The $70 Egg Tray and the Last Inch of Convenience
We’re on the brink of an explosion in home automation. All of the technologies that make it possible are moving forward at light speed now.
The only question is: how will it arrive?
The work we’ve been doing here on the future of the American Dream provides us with some insight into what the answer won’t be.
It won’t be: automation that solves the last inch of convenience. For example, here’s a smart egg tray built by the company Quirky.
This egg tray actively measures the weight of each egg it holds, to find rotten eggs.
When it finds a rotten egg, it sends an alert to your iPhone.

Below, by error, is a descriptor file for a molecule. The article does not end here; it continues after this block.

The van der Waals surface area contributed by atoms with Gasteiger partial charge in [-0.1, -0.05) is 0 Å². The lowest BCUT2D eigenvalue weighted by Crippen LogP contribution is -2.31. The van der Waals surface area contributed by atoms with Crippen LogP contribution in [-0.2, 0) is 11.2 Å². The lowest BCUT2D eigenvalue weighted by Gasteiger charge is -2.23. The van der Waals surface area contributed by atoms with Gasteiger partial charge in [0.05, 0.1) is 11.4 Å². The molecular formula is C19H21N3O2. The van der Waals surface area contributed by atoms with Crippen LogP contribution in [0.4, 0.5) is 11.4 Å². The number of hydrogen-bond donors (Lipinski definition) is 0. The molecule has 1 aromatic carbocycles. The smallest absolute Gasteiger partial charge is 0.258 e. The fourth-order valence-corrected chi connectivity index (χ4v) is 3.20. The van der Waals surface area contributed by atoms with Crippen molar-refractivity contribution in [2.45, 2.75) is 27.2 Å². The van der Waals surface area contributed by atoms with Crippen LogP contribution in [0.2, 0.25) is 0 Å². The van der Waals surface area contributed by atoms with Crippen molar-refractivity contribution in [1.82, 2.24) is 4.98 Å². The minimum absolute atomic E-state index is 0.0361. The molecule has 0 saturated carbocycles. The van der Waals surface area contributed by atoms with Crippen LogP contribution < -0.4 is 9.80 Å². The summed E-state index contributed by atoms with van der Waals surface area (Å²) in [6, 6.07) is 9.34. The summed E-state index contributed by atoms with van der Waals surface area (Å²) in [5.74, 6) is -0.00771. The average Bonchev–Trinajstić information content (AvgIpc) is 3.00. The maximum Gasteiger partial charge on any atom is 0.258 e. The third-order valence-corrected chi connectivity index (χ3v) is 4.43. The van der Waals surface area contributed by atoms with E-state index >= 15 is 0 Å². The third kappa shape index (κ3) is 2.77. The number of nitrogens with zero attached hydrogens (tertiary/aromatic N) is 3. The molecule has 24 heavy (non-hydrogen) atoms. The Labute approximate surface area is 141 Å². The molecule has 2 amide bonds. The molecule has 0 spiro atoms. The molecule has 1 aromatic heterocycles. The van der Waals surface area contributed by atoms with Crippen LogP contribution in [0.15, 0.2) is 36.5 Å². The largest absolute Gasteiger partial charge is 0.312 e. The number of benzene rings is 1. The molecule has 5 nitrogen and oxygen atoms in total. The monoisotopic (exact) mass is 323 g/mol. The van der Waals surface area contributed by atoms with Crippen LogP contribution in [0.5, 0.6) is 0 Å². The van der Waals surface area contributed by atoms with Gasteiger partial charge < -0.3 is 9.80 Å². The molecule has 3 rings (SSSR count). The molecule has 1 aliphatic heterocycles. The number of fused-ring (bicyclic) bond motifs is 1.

Wait for it. Here’s the price.
Ouch. No sale.
The problem with this product isn’t only the price. I’d expect nearly any new form of home automation to be expensive during the early phases of this technological roll-out.
The big problem with this is conceptual. It’s a product that automates convenience. The problem is that we are already very comfortable and the extra inch of convenience it offers the buyer is so small, it’s not worth even a dollar or two more than a standard egg tray. Quirky isn’t alone in that. The same conceptual problem is true with nearly every other form of home automation I’ve reviewed recently.
We don’t have a problem with convenience.
Our problem is achieving the American Dream and these products won’t help us do it.